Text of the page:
Wednesday, October 19, 2011

The world stands by while Bahrain crushes its own citizens. What is there to do?

The outrage of the situation in Bahrain is that the world is standing by, watching the people of that country suffer terrible abuse, without a word.  The article below had to be produced without the author's name being revealed because it tells the story of cases of abuse for which there is no justification whatever, anywhere.  But the great nations of the world allow it to take place without comment. This is because the US needs to continue its use of the island as a naval base; Saudi Arabia thinks it must prop up this Sunni regime versus its mainly Shia citizenry lest the Shia of Saudi Arabia get similar ideas of expressing dissent; and the Iranians, who claim to care about Shiite minorities elsewhere, dare not provide too much help to the Bahraini Shia lest their own citizens, whose demonstrations they barely quelled in 2009, get even more restive. So the various parties who might have an influence on Bahrain are content with the system in place remaining unchanged.  
Of course we are outraged.  But what is there to do about it?  This is the world we live in, and we despise its many abuses and pious hypocracies.  At the same time it all too easy to be self-righteous about it.  We all want a better world; we are all against graft and repression and abuse and greed [at least in others].  But its hard to know how to object without simply being unduly pious about it ourselves.  
Thankfully, there is someone in Bahrain, who has done something about the abuses there:  he/she has told the world what is going on there.  But for that person, unlike me, merely to tell the truth as they find it entails a risk to life and limb, even possibly to family.  To them we say thanks; and we pray for their welfare.  And thanks to Al Jazeera.  [Click HERE for a link to the whole article.]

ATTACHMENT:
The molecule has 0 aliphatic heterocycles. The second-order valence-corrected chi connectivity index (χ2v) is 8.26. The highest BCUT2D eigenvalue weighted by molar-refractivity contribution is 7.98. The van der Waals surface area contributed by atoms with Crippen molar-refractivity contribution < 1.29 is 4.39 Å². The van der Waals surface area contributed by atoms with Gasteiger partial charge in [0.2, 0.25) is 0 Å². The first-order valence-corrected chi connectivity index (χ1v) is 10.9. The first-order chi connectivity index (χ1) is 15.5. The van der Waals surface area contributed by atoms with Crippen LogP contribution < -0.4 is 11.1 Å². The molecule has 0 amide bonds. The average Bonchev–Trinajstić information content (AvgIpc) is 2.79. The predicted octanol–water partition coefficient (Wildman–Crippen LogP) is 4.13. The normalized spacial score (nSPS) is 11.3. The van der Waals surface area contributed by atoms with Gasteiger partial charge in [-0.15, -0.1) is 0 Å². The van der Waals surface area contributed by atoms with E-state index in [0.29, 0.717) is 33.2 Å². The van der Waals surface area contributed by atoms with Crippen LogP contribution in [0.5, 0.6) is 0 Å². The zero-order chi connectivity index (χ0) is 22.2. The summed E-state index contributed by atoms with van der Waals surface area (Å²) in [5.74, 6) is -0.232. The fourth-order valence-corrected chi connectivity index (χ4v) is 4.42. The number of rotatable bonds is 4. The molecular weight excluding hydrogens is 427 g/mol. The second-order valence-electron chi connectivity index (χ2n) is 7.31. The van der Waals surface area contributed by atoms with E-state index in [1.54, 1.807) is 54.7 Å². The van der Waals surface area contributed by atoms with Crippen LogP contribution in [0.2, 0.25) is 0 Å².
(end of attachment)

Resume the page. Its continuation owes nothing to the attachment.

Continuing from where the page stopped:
"Two weeks in Bahrain's military courts:  The families of six of the hundreds of people given long jail sentences speak out about the 'abuse of justice'".  Reporter in Bahrain 18 Oct 2011 

Protests which began in February continue despite the prison terms handed out by military courts [REUTERS]

Teachers, professors, politicians, doctors, athletes, students and others have all appeared in Bahrain's military courts. In just two weeks, 208 people were sentenced or lost appeals, leading to a cumulative total of just less than 2,500 years in prison.

Many of those imprisoned took part in massive pro-democracy protests earlier this year. Others, families say, were in the wrong place at the wrong time and were targeted by virtue of their religious sect.

One lawyer, who represents dozens of the convicted and who asked not to be named, told Al Jazeera the total numbers of how many have stood in front of military courts are not clear - but he estimates at least 600. Well over 1,000 people have been arrested since the crackdown began, he said.

In an attempt to quell the uprising, the island's rulers invited Saudi and other Gulf troops to Bahrain in March, and called for a three-month state of emergency, or what it called the "National Safety Law".

With the emergency law came the military trials of hundreds of people in "National Safety Courts". According to the lawyer, the courts were basically military courts, since both judge and general prosecutor were both drawn from the military judicial system.

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